ADDICTION HELP : SELF HYPNOSIS DOWNLOADS

David Hosier BSc Hons; MSc; PGDE(FAHE).

Childhood Trauma Leading to Addiction – The Signs

I have discussed, in other articles, how the experience of severe childhood trauma can lead us to have a powerful need to dissociate(‘mentally escape’) from painful reality in adulthood. One of the main ways in which individuals attempt to do this is via an array of possible addictions.

In this article I want to look at :

1) The types of substances/activities/behaviors individuals most frequently develop an addiction to (and it is worth noting that most people with one addiction will also have at least one other addiction).

2) The signs that a person may be addicted to a particular substance/activity/behaviour.

So, let’s begin :

1) A list of the types of substances/activities/behaviours individuals most frequently develop an addiction to :

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– alcohol

– street drugs

– prescription drugs (both legally and illegally obtained)

sex/pornography

– spending

gambling

– power

relationships

– caffeine

nicotine

– danger (e.g dangerous sports)

– fast driving (e.g joy riding)

– exercise

– reading

– watching television

– playing computer games

– social networking/chat rooms

– power

– work

– cults

– stress

Of course, many of these are harmless or beneficial in moderation, so at what point would a clinician be inclined to diagnose an unhealthy dependence on, or addiction to, the substances/activities/behaviours listed above?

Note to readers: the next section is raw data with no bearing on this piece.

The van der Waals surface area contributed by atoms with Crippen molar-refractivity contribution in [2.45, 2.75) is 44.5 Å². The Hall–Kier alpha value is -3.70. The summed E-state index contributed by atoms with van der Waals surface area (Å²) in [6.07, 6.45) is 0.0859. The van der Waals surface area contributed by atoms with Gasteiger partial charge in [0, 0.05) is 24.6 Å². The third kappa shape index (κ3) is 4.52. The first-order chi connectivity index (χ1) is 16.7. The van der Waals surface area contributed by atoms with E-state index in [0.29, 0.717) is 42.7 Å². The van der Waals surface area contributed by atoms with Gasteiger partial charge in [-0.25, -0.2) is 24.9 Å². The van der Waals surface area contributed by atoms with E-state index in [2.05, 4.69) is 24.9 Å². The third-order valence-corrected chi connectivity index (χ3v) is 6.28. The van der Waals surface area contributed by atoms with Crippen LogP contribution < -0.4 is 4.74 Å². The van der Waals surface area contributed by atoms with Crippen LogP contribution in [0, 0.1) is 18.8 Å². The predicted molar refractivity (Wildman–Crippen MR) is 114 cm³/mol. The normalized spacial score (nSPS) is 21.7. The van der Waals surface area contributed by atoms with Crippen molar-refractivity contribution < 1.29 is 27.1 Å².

The criteria listed below are generally used as a guide as to whether or not a person has an addiction to a substance/activity/behaviour (I will call this ‘x’).

a) is the person preoccupied with x?

b) does the person experience a loss of personal control in relation to x?

c) does the person suffer from withdrawal effects if s/he has to go without x?

d) does the person try to hide his/her dependence upon x from others?

e) does increased tolerance of x lead to an increasingly growing need for more and more of it?

f) does the individual seem to be ‘in denial’ in relation to his/her problem in connection with x?

g) does the person have rigid views in relation to x (e.g completely dismissing the concerns of others about his/her dependence upon it).

h) does the individual blame others for his/her need of x? (e.g says that others drive him/her to it).

i) does the person suffer from blackouts related to x?

j) does the person have physical problems relating to x (e.g weight loss, shaking etc)?

k) does the person seem to be suffering from mood swings or personality changes connected to his/her dependence on x?

l) does the individual seem to be losing his/her sense of personal values because of x (e.g putting x before needs of family)?

Clearly, different types of addiction will lead to different types of problems featured on the above list; however, in general, the more of the above problems a person has, and the more intense they are, the more serious the particular addiction or addictions.